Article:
Jim Davis (1901-74)

Filmography (partial)

Transparent Plastics (1946), 11 minutes

Light Reflections (1948), 14 minutes

Jersey Fall (1949), 7 minutes

Taliesin - East (1950), 9.5 minutes

Taliesin - West (1950), 6 minutes

John Marin (1950), 24 minutes

Pertaining to Marin (1950), 10 minutes

The Sea (1950), 9 minutes

Refractions No. 1 (1951), 6.5 minutes

Color Dances No. 1 (1952), 8 minutes

Evolution No. 1 (1953), 6 minutes

Through the Looking Glass (1953), 8 minutes

Analogies, No. 1 (1953), 9.5 minutes

Becoming (1955), 8.5 minutes

Pertaining to Chicago (1957), 16.5 minutes

Energies (1957), 9.5 minutes

Impulses (1959), 9 minutes

Death and Transfiguration (1961), 9.5 minutes

Fathomless (1964), 11 minutes

Figure and Shadows (1972), 10.5 minutes

In 1953 Davis wrote an essay that was published in Films in Review:

In the motion picture camera the artist has a tool that enables him to communicate to his fellow men all that is new and progressive in contemporary existence and thought. the motion picture camera opens up a vast new subject matter–the unexplored world of visual movement. Now, for the first time in history, an artist can express reality dynamically instead of statically. In the artist’s increasing perception of the role of motion, in nature and the universe (and man’s life) future historians will discern our day’s major contributions to the development of the visual arts...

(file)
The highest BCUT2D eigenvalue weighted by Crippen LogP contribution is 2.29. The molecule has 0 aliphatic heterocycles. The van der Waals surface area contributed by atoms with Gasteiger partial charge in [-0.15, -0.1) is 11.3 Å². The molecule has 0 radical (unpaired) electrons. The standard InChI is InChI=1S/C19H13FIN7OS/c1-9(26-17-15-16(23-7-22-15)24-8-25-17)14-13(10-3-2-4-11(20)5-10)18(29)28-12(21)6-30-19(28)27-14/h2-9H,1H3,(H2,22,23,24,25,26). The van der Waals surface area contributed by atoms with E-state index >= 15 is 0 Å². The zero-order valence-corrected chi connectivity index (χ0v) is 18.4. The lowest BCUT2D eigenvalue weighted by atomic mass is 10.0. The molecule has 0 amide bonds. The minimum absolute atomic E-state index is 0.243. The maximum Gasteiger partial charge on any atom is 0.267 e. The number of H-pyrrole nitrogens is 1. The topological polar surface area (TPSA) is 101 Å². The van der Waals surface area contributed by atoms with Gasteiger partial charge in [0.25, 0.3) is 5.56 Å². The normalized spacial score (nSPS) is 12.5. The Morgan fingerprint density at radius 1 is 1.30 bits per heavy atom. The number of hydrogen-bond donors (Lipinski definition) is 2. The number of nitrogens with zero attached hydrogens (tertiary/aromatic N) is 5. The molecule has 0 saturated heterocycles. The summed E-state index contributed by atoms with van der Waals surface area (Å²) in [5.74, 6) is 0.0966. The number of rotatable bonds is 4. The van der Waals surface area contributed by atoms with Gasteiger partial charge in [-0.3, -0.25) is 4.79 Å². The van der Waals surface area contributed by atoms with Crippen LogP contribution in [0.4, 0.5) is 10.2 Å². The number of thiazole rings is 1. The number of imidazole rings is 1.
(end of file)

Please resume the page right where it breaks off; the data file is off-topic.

Because motion picture film is a dynamic medium, the artist, by means of it, can depict and deploy concepts of modern science that have hitherto defied representation. Current scientific dogma describes reality statistically, not statically, as a never ending flux, a continuous process of becoming. Even the man in the street now speaks of time as the fourth dimension, to the relativism implicit in the space-time concept, and to electronically revealed glimpses of the microscopic and the macroscopic, our thoughts, and our dreams, alter. With what, if not with these alterations, should the genuine artists be concerned? And with what but the motion picture camera can the artist express these new perceptions and intuitions?...

When watching my films it is a mistake to search for hidden meanings, or try to identify shapes with familiar concrete objects. I do not know what these invented forms signify, or adumbrate. Nor does anyone else–yet. I only know they have the power to elicit emotional, imaginative, and intelligent responses, which vary with each individual. Their meaning is of the future, and may lie in the realm of kinetics, or in that of optics. Their meaning may ultimately be nuclear. But my purpose is to stimulate interest in hitherto unperceived aspects of the physical universe, in hitherto unrecognized potentialities in the human imagination, and not to explain them.